Word says the total investment in acquisition of the Save A Lot stores is “in the millions” and adds that “we won’t shy away” from future investment.

“There are opportunities we are discussing, and if those opportunities are good and we can work well, we will invest further with Save A Lot.” Word points out. “We see the opportunity and we think we can move the needle in a tremendous fashion here and anywhere else we may plant that flag.

“But there are a lot of things that we plan to do here in Nashville, with possibly more stores and we’re going to change. You’re going to start to see all of our stores start to change. We’re going to modernize all of them.

“We’re not just changing our approach and the way we do business, we’re going to change the way our businesses look. People are already starting to see some of the things we’re doing, but we’re going to keep going. We’re going to have some major changes in our business.”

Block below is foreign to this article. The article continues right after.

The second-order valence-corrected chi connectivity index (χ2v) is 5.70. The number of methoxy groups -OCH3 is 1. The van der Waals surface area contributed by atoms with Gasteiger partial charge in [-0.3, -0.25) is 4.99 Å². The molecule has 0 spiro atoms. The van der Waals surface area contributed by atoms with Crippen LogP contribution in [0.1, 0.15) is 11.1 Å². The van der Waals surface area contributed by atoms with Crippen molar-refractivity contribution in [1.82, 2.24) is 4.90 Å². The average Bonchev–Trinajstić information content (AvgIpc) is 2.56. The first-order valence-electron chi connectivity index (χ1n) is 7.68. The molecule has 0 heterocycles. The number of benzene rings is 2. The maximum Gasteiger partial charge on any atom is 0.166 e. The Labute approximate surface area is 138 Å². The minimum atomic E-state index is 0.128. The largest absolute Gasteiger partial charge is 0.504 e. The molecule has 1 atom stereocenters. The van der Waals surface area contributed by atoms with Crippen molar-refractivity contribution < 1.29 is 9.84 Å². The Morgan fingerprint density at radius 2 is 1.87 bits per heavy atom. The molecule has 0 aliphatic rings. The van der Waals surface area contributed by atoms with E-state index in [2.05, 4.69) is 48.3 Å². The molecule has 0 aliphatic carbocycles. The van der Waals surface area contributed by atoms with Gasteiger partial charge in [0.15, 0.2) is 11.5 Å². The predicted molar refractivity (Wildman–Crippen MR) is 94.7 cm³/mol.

Competitive spirit

The Nashville grocery store competition is crowded with major chains Kroger and Publix, plus Aldi, Whole Foods, Food Lion, Walmart, Target and others.

Save A Lot also is a national chain with more than 1,000 stores in 33 states.

But going up against tough competition is nothing new for Word.

A stellar high school basketball career at Hunters Lane High School under legendary Coach Carlton Collier led him to Aquinas College and Coach Charles Anderson, where Word helped the Cavaliers win the 1991 National Junior College Athletic Association championship.

“What they always taught was hard work, and that’s been the key to anything I’ve ever done. It was always about working,” Word says of his coaches. “I mean, you may find somebody better than me, they may jump higher, they may do different things better than me. But if they won, it wasn’t going to be because of my work.